By Michael Stoll 19 November 2016
Top Line: Doctor Strange offers a fun spectacle of CGI wonder and provides the Marvel Cinematic Universe with another strong entry, but fails to immerse the audience fully in the world of magic. 3/5.
Doctor Strange is the latest addition to the Marvel Cinematic Universe (MCU) following 13 films, 5 television shows, and several billions of dollars in profit. The film was given the grand task of introducing magic and the mystic arts to the MCU, no small feat to be sure, while still being a good movie. So how did it do?
Let’s start with what went right. The acting was terrific throughout the film. Benedict Cumberbatch, Chiwetel Ejiofor, Benedict Wong, and Tilda Swinton all deliver captivating performances, as one might expect from the heroes of Marvel films at this point. There’s no character or actor that does poorly, but these four actors really stood out. The acting was only enhanced by skilled writing and directing, particularly in the case of humor. Doctor Strange utilizes humor very effectively throughout, but it’s not overdone. When a quip or two appear in the film, they’re usually not in moments of high tension (see: Avengers: Age of Ultron). As far as the actual plot and story goes, while the movie is heavy on the spectacle of fight scenes, the conflict is primarily mental in nature. While Stephen Strange progressed as a character, it’s clear that his success is not due to Super Soldier Serum or access to a billion dollar fortune, but uncanny skill and dedication. The climax of the film reflects this in possibly the most interesting “boss fight” that Marvel has had yet.
Perhaps the most impressive part of the movie (to no real surprise to anyone) is the CGI. It is gorgeous. This is one those rare films that feels like it was made to be filmed in 3D. Scott Derrickson really takes advantage of the mind-bending reality-altering Escher-esque madness that is Doctor Strange and puts special effects to good work. Even a scene as simple as a lightning bolt slowing down so much that it can be seen slowly streaking across the sky impressed me, not just because it exists but because of how well these effects entwine with the narrative. The only moments where the special effects falter are when different characters jump from building to building in the citybending sequences, where it’s painfully obvious that we aren’t looking at actual people. For the rest, though, even if I knew in my heart that the movie was primarily CGI, I’ll be damned if it didn’t look real.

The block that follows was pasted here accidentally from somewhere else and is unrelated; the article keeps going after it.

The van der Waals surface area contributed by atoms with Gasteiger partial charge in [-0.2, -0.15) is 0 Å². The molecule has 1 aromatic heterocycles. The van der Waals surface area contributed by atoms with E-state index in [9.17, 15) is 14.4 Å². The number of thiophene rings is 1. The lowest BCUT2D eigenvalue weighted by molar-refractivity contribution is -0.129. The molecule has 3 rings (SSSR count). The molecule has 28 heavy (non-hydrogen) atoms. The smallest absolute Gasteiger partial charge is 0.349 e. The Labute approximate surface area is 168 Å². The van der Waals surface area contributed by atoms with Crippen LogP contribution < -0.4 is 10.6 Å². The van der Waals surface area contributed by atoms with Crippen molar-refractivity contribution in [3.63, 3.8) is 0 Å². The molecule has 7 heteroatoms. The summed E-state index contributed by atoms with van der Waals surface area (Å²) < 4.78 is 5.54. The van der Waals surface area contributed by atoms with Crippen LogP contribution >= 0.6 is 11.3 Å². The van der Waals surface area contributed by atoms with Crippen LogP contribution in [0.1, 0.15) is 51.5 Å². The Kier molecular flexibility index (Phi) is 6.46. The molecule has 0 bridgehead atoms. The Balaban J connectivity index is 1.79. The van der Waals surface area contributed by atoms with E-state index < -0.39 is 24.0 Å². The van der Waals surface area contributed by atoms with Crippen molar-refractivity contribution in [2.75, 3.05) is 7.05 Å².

So, what’s the issue, then? What went wrong? Well, as cliche as it is to say it, the villain of a Marvel film isn’t particularly fleshed out. Kaecilius, played by Mads Mikkelson, fights against the “good magicians” for the good of all people, as he sees it, and provides a mental match for Strange. This was all revealed in one scene and never revisited in any meaningful way. We never get to really see their ideologies clash again, as the conflict then shifts away. Likewise, while Rachel McAdams’s Dr. Palmer and Strange have terrific chemistry when on screen together, they are rarely on screen together. It made me wish there was more of the two of them instead of more Strange and Mordo back-and-forth.
My biggest grievance with Doctor Strange comes from the magical world itself, however. We are first introduced to the magical realm through an insane cluster of mind-blowing imagery, depicting all the wonders and mayhem of magic. A few training montage scenes later, and the magical realm is mostly tame through the rest of the film. We don’t have the chaos that greets us early in the film. We never see anyone truly lose control of these supposedly uncontainable entities. Magic, in the end, doesn’t really feel like another dimension to get lost in, but another frontier that’s already been tamed. The spectacle of the all-encompassing mystery of the magical realms is totally passed over. As a result, the movie just isn’t as exciting as it could be. Despite constant warnings of the consequence of forbidden magic, we’re never really given any reason to believe that such magic shouldn’t be used. It’s just another tool, like a super hammer or spider-webbing.
Bottom Line: I give Doctor Strange a 3/5. The acting, humor, and conflict are all utilized in a way that invested me until the very end. The CGI in particular was terrific. However, the actual world of magic was disappointingly regular, lacking the chaos and unpredictability that would have made immersing myself into the world more fun. Also, some of the supporting characters were underused, particularly the main villain, adding to the trend of lackluster villains in MCU films.